It’s Complicated: Regional Marriage Pressure

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To hell with what my Bishop says, I have zero interest in getting married in my early 20s. But people get married so young around here… I worry despite myself about having options later. Advice? -AG 

Dear AG,

The Church of Jesus Christ of Latter-day Saints is self-described as “family-centered.” Not only that, but marriage is believed to be an integral part of every member’s salvation in the hereafter. The stakes could not be higher. 

Even if you spend your early twenties focusing on equally fulfilling causes such as education, careers or traveling, it can be easy to feel like you’re squandering your youth when people younger than you are getting married and posting birth announcements on Instagram.

Outside the church, the average marriage age in the U.S. is 29 for men and 27 for women. According to the Next Mormons Survey (NMS), a study used in a new book “The Next Mormons: How Millennials are Shaping the LDS Church” by Jana Riess, the median marriage age for Mormons is 22. So to the rest of the country, you aren’t a spinster just yet. 

But the odds are stacked against you if you’re a woman. The NMS found that in Utah, active but never-married Mormon women outnumber their male counterparts by more than two to one. However, this is not the case across the rest of the country, where the same category of men outnumber the women. So a woman’s odds of marrying within the church are higher outside of Utah.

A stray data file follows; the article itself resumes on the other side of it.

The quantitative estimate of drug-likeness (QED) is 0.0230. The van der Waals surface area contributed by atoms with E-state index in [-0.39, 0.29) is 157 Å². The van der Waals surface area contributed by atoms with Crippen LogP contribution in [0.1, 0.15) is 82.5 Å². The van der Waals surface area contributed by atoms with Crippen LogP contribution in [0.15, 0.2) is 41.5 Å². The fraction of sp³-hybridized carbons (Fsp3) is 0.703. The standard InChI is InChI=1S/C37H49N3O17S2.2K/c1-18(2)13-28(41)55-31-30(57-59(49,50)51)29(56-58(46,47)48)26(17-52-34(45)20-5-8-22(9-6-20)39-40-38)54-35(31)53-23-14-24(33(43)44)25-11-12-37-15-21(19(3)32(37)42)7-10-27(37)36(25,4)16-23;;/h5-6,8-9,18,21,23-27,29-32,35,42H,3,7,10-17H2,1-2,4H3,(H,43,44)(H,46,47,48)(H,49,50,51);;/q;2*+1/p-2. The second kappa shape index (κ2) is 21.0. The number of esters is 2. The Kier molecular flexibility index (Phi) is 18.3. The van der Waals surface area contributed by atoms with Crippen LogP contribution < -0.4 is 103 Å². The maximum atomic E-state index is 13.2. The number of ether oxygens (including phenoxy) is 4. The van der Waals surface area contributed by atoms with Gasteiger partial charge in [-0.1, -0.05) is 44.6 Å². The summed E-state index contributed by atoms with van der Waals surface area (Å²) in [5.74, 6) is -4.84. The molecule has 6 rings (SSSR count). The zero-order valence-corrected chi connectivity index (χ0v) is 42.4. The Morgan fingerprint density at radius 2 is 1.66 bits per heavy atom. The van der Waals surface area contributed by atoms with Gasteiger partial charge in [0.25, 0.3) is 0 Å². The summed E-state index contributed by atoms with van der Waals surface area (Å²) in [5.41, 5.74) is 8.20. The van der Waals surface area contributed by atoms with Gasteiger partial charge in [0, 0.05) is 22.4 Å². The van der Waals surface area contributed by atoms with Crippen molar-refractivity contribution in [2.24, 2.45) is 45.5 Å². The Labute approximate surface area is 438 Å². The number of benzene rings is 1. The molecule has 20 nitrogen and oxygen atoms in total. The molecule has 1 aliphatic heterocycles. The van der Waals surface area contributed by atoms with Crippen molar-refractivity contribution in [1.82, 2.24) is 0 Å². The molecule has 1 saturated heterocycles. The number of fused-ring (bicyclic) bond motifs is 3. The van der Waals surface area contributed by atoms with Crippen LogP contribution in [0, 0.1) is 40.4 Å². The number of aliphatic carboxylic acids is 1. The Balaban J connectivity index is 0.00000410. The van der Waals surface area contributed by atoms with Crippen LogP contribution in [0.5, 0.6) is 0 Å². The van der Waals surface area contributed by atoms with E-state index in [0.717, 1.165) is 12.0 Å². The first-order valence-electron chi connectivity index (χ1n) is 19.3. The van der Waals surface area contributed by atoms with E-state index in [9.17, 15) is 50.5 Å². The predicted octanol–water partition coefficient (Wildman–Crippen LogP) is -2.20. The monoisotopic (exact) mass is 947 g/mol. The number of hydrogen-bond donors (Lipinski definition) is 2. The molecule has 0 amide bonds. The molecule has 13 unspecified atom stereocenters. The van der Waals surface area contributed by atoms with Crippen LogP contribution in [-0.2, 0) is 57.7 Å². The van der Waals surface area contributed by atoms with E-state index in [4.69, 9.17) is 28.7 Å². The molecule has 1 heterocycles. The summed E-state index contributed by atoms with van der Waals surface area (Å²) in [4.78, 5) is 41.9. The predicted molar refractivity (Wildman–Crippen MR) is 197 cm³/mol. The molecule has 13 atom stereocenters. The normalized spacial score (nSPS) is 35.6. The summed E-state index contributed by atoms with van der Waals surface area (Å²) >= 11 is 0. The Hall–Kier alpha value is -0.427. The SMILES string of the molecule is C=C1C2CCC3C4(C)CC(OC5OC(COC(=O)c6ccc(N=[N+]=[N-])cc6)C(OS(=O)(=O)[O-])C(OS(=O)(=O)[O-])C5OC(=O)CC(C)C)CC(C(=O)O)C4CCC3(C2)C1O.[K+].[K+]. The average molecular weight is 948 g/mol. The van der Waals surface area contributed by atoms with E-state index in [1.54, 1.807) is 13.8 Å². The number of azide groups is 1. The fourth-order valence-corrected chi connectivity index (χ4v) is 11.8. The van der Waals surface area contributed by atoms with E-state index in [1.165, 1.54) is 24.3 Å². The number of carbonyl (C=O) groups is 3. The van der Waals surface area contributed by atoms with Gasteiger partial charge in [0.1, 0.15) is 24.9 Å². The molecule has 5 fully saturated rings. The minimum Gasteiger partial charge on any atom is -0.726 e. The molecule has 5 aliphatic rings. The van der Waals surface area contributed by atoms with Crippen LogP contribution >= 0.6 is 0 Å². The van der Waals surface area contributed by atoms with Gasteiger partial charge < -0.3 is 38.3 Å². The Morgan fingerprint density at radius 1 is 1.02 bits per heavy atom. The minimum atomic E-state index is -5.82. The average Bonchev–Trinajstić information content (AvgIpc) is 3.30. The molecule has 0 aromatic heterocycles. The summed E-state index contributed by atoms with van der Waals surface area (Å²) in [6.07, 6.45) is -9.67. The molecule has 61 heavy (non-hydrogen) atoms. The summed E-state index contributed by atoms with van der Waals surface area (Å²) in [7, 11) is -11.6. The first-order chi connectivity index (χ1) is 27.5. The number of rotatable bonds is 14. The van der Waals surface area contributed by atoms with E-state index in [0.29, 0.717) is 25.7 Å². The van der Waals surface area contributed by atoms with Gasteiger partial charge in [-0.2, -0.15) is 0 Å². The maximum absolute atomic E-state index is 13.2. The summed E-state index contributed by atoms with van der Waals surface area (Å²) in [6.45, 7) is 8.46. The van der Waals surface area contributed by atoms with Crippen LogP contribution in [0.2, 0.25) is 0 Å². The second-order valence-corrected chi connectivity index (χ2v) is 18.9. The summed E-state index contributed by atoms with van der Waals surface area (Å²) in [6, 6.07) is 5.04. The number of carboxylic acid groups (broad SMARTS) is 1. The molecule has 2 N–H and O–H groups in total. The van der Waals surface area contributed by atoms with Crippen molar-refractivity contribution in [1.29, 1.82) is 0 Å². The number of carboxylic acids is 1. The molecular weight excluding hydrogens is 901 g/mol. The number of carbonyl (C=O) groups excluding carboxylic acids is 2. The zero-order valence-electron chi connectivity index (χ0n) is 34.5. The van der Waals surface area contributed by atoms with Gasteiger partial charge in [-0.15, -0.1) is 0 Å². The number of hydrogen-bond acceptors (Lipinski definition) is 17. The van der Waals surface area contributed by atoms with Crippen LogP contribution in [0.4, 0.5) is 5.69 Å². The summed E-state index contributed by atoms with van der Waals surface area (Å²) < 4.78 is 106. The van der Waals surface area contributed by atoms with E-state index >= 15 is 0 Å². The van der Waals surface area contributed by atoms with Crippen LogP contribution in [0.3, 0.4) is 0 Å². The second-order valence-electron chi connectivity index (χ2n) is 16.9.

Since you’re currently in the middle of your education and can’t relocate just yet, maybe consider graduate programs or job offers out of state a few years down the line, and hopefully there will be more unmarried fish your age in the proverbial sea.

I would also urge you to focus on the friendships available to you in a Young Single Adult ward. We’ve all heard of YSA bishops telling their congregations that their ward is basically a reality TV show and, “You aren’t there to make friends,” (with people of another gender, that is). This is a bad attitude and dismissive of the wonderful people you could have meaningful relationships with, whether you end up marrying them or not.

My last piece of advice is a little fraught. If you feel like it could work for you, do what many unmarried “elder” singles do and look outside the faith. Not in a “flirt-to-convert” kind of way, but just to cast a wider net. This option comes with its own set of challenges, so decide for yourself if this is something you could do.

In the meantime, here’s a line to tell your shop when he hassles you about dating: “I’m not too worried, Bishop. Everything happens on the Lord’s time.” 

I give you full permission to use that with all the sincerity and charm you can muster. What’s he going to do, argue with the Lord?


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